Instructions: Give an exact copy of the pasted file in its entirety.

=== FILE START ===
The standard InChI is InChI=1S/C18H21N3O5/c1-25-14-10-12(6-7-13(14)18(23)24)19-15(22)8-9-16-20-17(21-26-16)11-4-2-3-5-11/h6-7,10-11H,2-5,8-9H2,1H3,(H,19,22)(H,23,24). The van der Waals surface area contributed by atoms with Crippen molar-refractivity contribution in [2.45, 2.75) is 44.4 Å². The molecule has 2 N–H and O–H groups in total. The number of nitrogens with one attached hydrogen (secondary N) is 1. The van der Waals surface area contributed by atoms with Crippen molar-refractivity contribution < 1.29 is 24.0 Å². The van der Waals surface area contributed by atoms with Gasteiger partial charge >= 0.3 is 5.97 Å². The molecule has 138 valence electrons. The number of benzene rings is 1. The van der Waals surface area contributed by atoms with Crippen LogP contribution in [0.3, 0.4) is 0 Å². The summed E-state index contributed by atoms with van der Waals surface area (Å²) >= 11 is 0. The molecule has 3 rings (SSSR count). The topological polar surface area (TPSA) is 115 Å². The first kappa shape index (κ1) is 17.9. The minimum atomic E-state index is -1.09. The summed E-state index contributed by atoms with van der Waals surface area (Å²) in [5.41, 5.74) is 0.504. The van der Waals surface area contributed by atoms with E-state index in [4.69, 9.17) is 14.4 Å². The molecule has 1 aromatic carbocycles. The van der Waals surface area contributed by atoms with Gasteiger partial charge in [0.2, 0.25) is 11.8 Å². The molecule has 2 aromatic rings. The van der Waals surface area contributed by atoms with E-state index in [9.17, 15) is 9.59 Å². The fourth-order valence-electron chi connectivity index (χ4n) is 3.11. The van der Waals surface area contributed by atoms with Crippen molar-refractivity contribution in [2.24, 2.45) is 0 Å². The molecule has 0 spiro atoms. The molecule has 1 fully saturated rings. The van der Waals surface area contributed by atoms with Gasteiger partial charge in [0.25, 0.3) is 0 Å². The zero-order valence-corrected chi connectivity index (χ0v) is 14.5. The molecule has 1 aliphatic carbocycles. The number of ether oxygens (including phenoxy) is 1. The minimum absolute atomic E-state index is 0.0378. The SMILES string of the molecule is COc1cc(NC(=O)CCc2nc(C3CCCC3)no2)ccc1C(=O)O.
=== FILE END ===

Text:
The standard InChI is InChI=1S/C18H21N3O5/c1-25-14-10-12(6-7-13(14)18(23)24)19-15(22)8-9-16-20-17(21-26-16)11-4-2-3-5-11/h6-7,10-11H,2-5,8-9H2,1H3,(H,19,22)(H,23,24). The van der Waals surface area contributed by atoms with Crippen molar-refractivity contribution in [2.45, 2.75) is 44.4 Å². The molecule has 2 N–H and O–H groups in total. The number of nitrogens with one attached hydrogen (secondary N) is 1. The van der Waals surface area contributed by atoms with Crippen molar-refractivity contribution < 1.29 is 24.0 Å². The van der Waals surface area contributed by atoms with Gasteiger partial charge >= 0.3 is 5.97 Å². The molecule has 138 valence electrons. The number of benzene rings is 1. The van der Waals surface area contributed by atoms with Crippen LogP contribution in [0.3, 0.4) is 0 Å². The summed E-state index contributed by atoms with van der Waals surface area (Å²) >= 11 is 0. The molecule has 3 rings (SSSR count). The topological polar surface area (TPSA) is 115 Å². The first kappa shape index (κ1) is 17.9. The minimum atomic E-state index is -1.09. The summed E-state index contributed by atoms with van der Waals surface area (Å²) in [5.41, 5.74) is 0.504. The van der Waals surface area contributed by atoms with E-state index in [4.69, 9.17) is 14.4 Å². The molecule has 1 aromatic carbocycles. The van der Waals surface area contributed by atoms with Gasteiger partial charge in [0.2, 0.25) is 11.8 Å². The molecule has 2 aromatic rings. The van der Waals surface area contributed by atoms with E-state index in [9.17, 15) is 9.59 Å². The fourth-order valence-electron chi connectivity index (χ4n) is 3.11. The van der Waals surface area contributed by atoms with Crippen molar-refractivity contribution in [2.24, 2.45) is 0 Å². The molecule has 0 spiro atoms. The molecule has 1 fully saturated rings. The van der Waals surface area contributed by atoms with Gasteiger partial charge in [0.25, 0.3) is 0 Å². The zero-order valence-corrected chi connectivity index (χ0v) is 14.5. The molecule has 1 aliphatic carbocycles. The number of ether oxygens (including phenoxy) is 1. The minimum absolute atomic E-state index is 0.0378. The SMILES string of the molecule is COc1cc(NC(=O)CCc2nc(C3CCCC3)no2)ccc1C(=O)O.